Wakanda Forever: Black Panther’s Lessons for Marketers

Posted on by Beth Negus Viveiros

When he’s not busy defending the nation of Wakanda, Marvel’s Black Panther can teach marketers a thing or two about building demand for a new property.

“It’s all about demand management and the slow burn. The launch pad for this film was always going to be the African-American community,” says Hank Boyd, marketing professor at the University of Maryland’s Robert H. Smith School of Business. “They knew that if the film created enough of a buzz with the African-American community, it would draw in all kinds of folks.”

The character of Black Panther created by Stan Lee and Jack Kirby, debuted in 1966, and the movie is the first Marvel feature headlined by a black superhero. The film was announced three years ago, and the trailer debuted last July at Comic-Con International to a standing ovation. “All the while, the buzz is building and building and building,” Boyd says. “It was so well executed.”

And all that buzz translated into ticket sales. According to analysis by ComScore, the audience demographic for “Black Panther” was 37 percent black and 35 percent white during the film’s opening weekend. The film grossed over $427 million globally in its opening week.

“If you are very selective about your target market,” says Boyd, “and you have a great product, and you win over that target audience, they will tell other people. They become your acolytes. And that’s what happened here.”

The February timing of the release, to coincide with Black History Month, was a bold move. “If it had been released in the summer, it might have gotten lost in the mix,” he notes.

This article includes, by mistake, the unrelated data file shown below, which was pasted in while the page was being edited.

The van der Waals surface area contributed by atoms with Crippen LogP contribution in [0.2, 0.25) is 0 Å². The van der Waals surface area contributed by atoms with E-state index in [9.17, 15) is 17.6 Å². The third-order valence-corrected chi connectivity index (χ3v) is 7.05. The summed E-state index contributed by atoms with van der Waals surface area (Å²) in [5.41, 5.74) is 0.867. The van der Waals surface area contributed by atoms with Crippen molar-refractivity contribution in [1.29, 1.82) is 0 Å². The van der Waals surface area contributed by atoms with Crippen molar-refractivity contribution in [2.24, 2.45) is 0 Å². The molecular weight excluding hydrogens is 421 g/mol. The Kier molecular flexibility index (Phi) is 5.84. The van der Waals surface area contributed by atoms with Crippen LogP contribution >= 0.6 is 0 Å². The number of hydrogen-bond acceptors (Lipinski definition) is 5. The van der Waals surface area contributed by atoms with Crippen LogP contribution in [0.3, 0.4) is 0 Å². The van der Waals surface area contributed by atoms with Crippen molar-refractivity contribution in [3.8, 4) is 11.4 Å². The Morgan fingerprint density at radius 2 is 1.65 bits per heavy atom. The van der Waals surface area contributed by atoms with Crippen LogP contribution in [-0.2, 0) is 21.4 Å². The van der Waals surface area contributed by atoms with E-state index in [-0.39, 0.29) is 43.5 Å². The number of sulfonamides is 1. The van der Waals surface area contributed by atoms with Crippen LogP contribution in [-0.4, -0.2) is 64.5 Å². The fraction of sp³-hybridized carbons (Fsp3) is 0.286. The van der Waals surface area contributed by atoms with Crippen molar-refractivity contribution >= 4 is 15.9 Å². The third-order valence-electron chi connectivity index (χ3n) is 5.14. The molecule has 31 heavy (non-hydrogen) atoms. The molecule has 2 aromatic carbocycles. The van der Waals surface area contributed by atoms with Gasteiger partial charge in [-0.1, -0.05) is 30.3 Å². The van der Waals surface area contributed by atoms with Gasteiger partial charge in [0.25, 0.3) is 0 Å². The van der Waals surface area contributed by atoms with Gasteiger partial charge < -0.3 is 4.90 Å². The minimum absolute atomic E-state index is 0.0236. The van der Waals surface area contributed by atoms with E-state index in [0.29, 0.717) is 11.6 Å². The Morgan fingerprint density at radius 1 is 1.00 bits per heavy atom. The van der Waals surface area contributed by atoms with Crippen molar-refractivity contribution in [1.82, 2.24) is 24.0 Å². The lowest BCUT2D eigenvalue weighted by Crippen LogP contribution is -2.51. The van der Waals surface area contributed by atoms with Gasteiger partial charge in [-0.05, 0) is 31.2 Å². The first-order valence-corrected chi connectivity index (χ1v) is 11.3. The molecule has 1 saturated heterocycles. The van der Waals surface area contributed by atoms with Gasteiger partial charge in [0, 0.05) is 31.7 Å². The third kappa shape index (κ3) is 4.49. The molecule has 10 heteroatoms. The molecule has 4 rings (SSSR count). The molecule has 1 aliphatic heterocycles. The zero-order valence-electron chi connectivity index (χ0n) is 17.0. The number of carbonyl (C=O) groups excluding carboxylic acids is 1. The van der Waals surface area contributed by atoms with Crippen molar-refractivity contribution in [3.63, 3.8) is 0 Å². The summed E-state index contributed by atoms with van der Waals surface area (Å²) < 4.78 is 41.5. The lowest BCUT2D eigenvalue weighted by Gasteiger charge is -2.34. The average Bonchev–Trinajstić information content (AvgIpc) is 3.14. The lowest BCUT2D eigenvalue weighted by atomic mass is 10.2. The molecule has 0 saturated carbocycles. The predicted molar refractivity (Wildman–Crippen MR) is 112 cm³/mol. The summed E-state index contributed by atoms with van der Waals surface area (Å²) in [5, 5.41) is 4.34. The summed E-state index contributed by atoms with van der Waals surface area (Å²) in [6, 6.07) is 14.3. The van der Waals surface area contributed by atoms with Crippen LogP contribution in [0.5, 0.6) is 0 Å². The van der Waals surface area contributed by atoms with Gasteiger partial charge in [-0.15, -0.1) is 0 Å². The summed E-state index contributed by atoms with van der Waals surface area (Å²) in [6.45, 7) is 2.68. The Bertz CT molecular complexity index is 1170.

Boyd also praises the merchandising of the film, ranging from the traditional t-shirts and toys, to Lexus commercials and fashions for girls at the Disney Store inspired by the Dora Milaje, the team of female warriors who protect T’Challa and Wakanda.

“Fashion is a big thing in the African American community and they did an outstanding job merchandising the movie,” he says.

Overall, Boyd says he doesn’t think Marvel missed any steps when it came to marketing the movie. “Everything fell into place,” he says. “There was a bit of serendipity along the way. Hopefully, going forward we’re going to see more inclusion. It has to come.”

A comic book fan himself, Boyd hopes the movie will inspire a new generation of creators, and Marvel’s distinguished competition, DC Comics to broaden the spectrum of characters it features in comics, television and film. (In January, DC launched Black Lightning, its first CW series headlined by a black character.)

“Marvel took a huge risk and showed the world how it is done. Now the onus is on DC to diversify their roster,” notes Boyd. “They’ve tried it with Cyborg [in Justice League]. There’s tremendous potential. Hollywood has tremendously underserved communities. It’s about time.”

Related Articles:

Movie Superheroes: Fighting for Truth, Justice and Good Buzz

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4 Lessons From Marvel’s Movie Successes (And DC’s Shortcomings)



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